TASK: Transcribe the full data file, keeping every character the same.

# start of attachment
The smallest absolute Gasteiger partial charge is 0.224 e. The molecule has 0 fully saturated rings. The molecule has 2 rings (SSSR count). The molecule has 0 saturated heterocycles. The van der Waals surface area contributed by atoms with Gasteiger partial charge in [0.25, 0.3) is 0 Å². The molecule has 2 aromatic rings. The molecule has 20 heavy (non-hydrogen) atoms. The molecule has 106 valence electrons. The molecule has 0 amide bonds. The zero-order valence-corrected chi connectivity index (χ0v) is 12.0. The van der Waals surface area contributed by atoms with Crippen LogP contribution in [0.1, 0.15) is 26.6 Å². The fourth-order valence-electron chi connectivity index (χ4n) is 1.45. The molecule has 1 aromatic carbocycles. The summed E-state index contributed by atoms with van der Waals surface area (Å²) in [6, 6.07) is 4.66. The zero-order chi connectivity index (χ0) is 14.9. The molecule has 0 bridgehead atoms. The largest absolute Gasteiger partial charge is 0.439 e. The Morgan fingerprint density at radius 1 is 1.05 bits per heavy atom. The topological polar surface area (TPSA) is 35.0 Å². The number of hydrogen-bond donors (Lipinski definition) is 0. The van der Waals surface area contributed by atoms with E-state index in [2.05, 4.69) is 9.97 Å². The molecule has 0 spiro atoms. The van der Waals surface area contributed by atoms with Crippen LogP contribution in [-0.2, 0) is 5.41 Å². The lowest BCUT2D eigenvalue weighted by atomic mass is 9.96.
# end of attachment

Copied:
The smallest absolute Gasteiger partial charge is 0.224 e. The molecule has 0 fully saturated rings. The molecule has 2 rings (SSSR count). The molecule has 0 saturated heterocycles. The van der Waals surface area contributed by atoms with Gasteiger partial charge in [0.25, 0.3) is 0 Å². The molecule has 2 aromatic rings. The molecule has 20 heavy (non-hydrogen) atoms. The molecule has 106 valence electrons. The molecule has 0 amide bonds. The zero-order valence-corrected chi connectivity index (χ0v) is 12.0. The van der Waals surface area contributed by atoms with Crippen LogP contribution in [0.1, 0.15) is 26.6 Å². The fourth-order valence-electron chi connectivity index (χ4n) is 1.45. The molecule has 1 aromatic carbocycles. The summed E-state index contributed by atoms with van der Waals surface area (Å²) in [6, 6.07) is 4.66. The zero-order chi connectivity index (χ0) is 14.9. The molecule has 0 bridgehead atoms. The largest absolute Gasteiger partial charge is 0.439 e. The Morgan fingerprint density at radius 1 is 1.05 bits per heavy atom. The topological polar surface area (TPSA) is 35.0 Å². The number of hydrogen-bond donors (Lipinski definition) is 0. The van der Waals surface area contributed by atoms with E-state index in [2.05, 4.69) is 9.97 Å². The molecule has 0 spiro atoms. The van der Waals surface area contributed by atoms with Crippen LogP contribution in [-0.2, 0) is 5.41 Å². The lowest BCUT2D eigenvalue weighted by atomic mass is 9.96.